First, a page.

08 September, 2012

8 September 2012

The spot was perfect, backed up to the timber on one side where approach would be safe and quick escape an easy thing, tracks, if one was to leave any, mostly concealed beneath the heavy trees, and Einar had to admit it would have been one he’d likely have chosen, himself, had he been needing to scavenge a winterkill elk carcass for food while keeping concealed and leaving himself a safe way out of the area…  The intruder had not seen him, back turned, crouched over the remains of the elk with what Einar recognized as the single-minded intensity of a very hungry individual, hacking away at the frozen meat with a sharply fractured sliver of granite and not seeming to have much success.  Clad in what appeared to be a snowmobile suit, boots and fur jacket of some type--white, all of it; stealth had obviously been a consideration, the person appeared somewhat slight of stature, but it was difficult for Einar to be certain, crouched as they were.  He didn’t see any weapons, saw only snowshoes and a small daypack, in fact, white, also, set over some distance to the side, with what looked like perhaps a tarp-covered bedroll bound beneath it, but he knew better than to assume the intruder was unarmed--or alone; mustn’t use the pistol, except as a last resort--keeping the atlatl raised, ready as he eased his way back by a few steps.

Motioning for silence, Einar quickly retreated around the shoulder of snow, leading Liz into the nearest stand of stunted subalpine firs and crouching there with her, much to the dismay of Muninn, who set up a horrible scolding racket as he continued to circle the fallen elk.  Good, Einar said silently to himself, that’ll cover any sound we might make if Will gets tired of sitting and starts to whimper, or worse…  The child was, for the moment, fast asleep on his mother’s back, and Einar prayed that he might stay that way, at least until they figured out what they were doing, and took some action.  Liz still had little idea what had spooked him, knew better than to ask aloud when he had that strained, listening look about him, but watched him with silent, questing eyes, hoping somehow to determine whether the threat might be real…or simply a product of his mind, imagination and the exhaustion that she knew must be closely stalking him by that time.  Not that it would have been much less of a threat, in that case, but she did need to know which sort of threat might be facing them.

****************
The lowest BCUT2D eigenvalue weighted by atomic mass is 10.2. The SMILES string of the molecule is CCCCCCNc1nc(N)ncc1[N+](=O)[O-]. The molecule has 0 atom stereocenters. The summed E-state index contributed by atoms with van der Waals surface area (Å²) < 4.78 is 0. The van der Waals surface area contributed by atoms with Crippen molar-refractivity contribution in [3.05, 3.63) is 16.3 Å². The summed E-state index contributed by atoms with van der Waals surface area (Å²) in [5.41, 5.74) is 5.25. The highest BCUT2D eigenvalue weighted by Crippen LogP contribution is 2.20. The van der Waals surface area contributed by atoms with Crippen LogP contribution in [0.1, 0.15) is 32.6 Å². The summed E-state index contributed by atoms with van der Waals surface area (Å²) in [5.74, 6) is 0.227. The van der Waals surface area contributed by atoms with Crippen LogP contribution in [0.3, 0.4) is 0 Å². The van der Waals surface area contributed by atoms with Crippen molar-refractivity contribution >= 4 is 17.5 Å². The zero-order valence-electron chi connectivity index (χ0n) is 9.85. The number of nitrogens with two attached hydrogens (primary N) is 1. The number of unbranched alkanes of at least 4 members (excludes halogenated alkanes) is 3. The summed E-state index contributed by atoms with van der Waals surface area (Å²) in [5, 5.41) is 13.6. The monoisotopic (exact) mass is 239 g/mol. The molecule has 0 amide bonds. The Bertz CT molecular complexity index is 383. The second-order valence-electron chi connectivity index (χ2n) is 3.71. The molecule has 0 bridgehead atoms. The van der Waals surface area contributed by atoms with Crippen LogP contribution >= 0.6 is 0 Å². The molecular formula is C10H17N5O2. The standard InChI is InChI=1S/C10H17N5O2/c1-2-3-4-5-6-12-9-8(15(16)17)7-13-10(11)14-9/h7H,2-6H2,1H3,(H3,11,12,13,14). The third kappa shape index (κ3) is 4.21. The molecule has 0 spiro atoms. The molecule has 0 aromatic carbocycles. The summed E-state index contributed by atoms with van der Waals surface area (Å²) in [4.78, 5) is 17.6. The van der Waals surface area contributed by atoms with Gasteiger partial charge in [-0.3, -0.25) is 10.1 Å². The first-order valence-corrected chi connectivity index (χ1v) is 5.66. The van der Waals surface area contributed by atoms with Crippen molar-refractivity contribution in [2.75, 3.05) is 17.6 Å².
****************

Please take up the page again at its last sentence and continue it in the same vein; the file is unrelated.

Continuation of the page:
Einar saw the question in her eyes, leaned close and spoke in a low whisper, barely audible.  “Guy there behind the snow bank.  Going at the carcass.  Didn’t see me.”


“Don’t know.  Looked like it, but…”

She nodded, glanced at the sleeping Will on her back.

“Yeah, I want the two of you out of here.  Got that one open area to cross before you’ll be back on the other side of the basin, and then it’s timber all the way.  I’ll stay right here and cover you, then work my way around for a better look.  At a better distance.”

“I don’t want to leave you.”

He put a gentle hand on the warm hat of corded and crocheted mountain goat wool that protected Will from the chill breeze.  “You’ve got to.”

“Yes,”  and she went, moving silently across the hard snow, swiftly, stopping only when she had attained the dark safety of the timber and expecting all the way to hear gunshots, to look back and see that Einar had fallen to a dart or been rushed by some unseen force hiding in the nearby trees, elk carcass merely the bait designed to draw him in, draw them in, and it was with great relief that she looked back to see him still there, crouched exactly as she had left him, watching the open area with the pistol, ready to do battle on her behalf had any enemy shown his head.  Now, safe in the trees, Liz wished he might join her, leave the intruder, whoever he might be, to his own devices and come home safe, out of reach of whatever dangers lay out there.  But of course he did not come, had to know what, exactly, they might be, and she knew he was right in wanting to know, for should they return home without gaining more thorough intelligence on the matter, they would not safely be able to so much as have a fire to warm the place and cook by, and Einar, she knew, would stew over the potential threat down in the basin until it either drove him mad, or back out into the snow to look.  Or both.  Best settle the thing now, while she was, if not near enough to be of any actual assistance, at least within sight, and intending to remain so.  Just as long as Will could be kept quiet, which for the moment was not a concern, as he remained fast asleep.